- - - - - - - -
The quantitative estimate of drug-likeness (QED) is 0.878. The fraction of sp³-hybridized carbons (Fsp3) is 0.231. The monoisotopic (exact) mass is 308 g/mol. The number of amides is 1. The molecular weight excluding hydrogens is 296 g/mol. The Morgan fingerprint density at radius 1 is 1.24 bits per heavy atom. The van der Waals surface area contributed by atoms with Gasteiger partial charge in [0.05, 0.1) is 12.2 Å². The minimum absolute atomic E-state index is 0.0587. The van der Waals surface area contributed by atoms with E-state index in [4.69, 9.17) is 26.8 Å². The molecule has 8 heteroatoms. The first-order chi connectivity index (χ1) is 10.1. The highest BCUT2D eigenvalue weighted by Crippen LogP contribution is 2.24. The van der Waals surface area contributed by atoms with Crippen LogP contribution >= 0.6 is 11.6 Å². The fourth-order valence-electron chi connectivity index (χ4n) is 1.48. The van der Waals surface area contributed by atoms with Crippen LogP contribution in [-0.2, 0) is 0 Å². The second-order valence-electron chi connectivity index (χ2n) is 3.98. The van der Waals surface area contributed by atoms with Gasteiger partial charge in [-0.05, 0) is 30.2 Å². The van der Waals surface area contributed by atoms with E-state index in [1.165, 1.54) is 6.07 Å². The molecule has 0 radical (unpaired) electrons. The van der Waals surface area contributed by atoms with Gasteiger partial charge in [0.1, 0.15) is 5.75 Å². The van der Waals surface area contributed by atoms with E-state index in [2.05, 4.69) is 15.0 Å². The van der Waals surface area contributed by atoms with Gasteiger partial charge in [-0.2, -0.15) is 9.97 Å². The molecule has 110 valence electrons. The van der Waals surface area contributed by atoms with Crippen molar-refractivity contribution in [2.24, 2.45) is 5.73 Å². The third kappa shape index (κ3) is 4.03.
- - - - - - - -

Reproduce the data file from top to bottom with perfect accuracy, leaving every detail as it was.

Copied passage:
The quantitative estimate of drug-likeness (QED) is 0.878. The fraction of sp³-hybridized carbons (Fsp3) is 0.231. The monoisotopic (exact) mass is 308 g/mol. The number of amides is 1. The molecular weight excluding hydrogens is 296 g/mol. The Morgan fingerprint density at radius 1 is 1.24 bits per heavy atom. The van der Waals surface area contributed by atoms with Gasteiger partial charge in [0.05, 0.1) is 12.2 Å². The minimum absolute atomic E-state index is 0.0587. The van der Waals surface area contributed by atoms with E-state index in [4.69, 9.17) is 26.8 Å². The molecule has 8 heteroatoms. The first-order chi connectivity index (χ1) is 10.1. The highest BCUT2D eigenvalue weighted by Crippen LogP contribution is 2.24. The van der Waals surface area contributed by atoms with Crippen LogP contribution >= 0.6 is 11.6 Å². The fourth-order valence-electron chi connectivity index (χ4n) is 1.48. The van der Waals surface area contributed by atoms with Crippen LogP contribution in [-0.2, 0) is 0 Å². The second-order valence-electron chi connectivity index (χ2n) is 3.98. The van der Waals surface area contributed by atoms with Gasteiger partial charge in [-0.05, 0) is 30.2 Å². The van der Waals surface area contributed by atoms with E-state index in [1.165, 1.54) is 6.07 Å². The molecule has 0 radical (unpaired) electrons. The van der Waals surface area contributed by atoms with Gasteiger partial charge in [0.1, 0.15) is 5.75 Å². The van der Waals surface area contributed by atoms with E-state index in [2.05, 4.69) is 15.0 Å². The van der Waals surface area contributed by atoms with Gasteiger partial charge in [-0.2, -0.15) is 9.97 Å². The molecule has 110 valence electrons. The van der Waals surface area contributed by atoms with Crippen molar-refractivity contribution in [2.24, 2.45) is 5.73 Å². The third kappa shape index (κ3) is 4.03.